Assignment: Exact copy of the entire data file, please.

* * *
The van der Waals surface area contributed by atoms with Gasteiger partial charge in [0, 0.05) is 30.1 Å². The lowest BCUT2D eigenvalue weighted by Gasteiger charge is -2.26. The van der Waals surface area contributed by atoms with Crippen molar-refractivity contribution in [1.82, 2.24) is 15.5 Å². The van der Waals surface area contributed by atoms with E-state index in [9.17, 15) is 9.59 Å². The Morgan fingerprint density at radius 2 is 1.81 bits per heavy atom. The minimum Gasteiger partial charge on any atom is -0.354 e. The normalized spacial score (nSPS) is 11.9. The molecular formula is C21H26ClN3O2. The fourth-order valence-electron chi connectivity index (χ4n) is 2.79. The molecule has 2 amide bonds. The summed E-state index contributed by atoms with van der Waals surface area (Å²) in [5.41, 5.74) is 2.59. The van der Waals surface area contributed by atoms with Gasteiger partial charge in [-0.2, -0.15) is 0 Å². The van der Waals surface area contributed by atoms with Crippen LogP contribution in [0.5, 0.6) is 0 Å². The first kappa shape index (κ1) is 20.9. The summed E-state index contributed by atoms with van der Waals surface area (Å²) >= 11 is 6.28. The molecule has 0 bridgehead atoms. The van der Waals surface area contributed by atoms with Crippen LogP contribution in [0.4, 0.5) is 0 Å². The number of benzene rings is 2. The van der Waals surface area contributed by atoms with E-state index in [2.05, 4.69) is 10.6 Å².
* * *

The van der Waals surface area contributed by atoms with Gasteiger partial charge in [0, 0.05) is 30.1 Å². The lowest BCUT2D eigenvalue weighted by Gasteiger charge is -2.26. The van der Waals surface area contributed by atoms with Crippen molar-refractivity contribution in [1.82, 2.24) is 15.5 Å². The van der Waals surface area contributed by atoms with E-state index in [9.17, 15) is 9.59 Å². The Morgan fingerprint density at radius 2 is 1.81 bits per heavy atom. The minimum Gasteiger partial charge on any atom is -0.354 e. The normalized spacial score (nSPS) is 11.9. The molecular formula is C21H26ClN3O2. The fourth-order valence-electron chi connectivity index (χ4n) is 2.79. The molecule has 2 amide bonds. The summed E-state index contributed by atoms with van der Waals surface area (Å²) in [5.41, 5.74) is 2.59. The van der Waals surface area contributed by atoms with Gasteiger partial charge in [-0.2, -0.15) is 0 Å². The van der Waals surface area contributed by atoms with Crippen LogP contribution in [0.5, 0.6) is 0 Å². The first kappa shape index (κ1) is 20.9. The summed E-state index contributed by atoms with van der Waals surface area (Å²) >= 11 is 6.28. The molecule has 0 bridgehead atoms. The van der Waals surface area contributed by atoms with Crippen LogP contribution in [0.4, 0.5) is 0 Å². The number of benzene rings is 2. The van der Waals surface area contributed by atoms with E-state index in [2.05, 4.69) is 10.6 Å².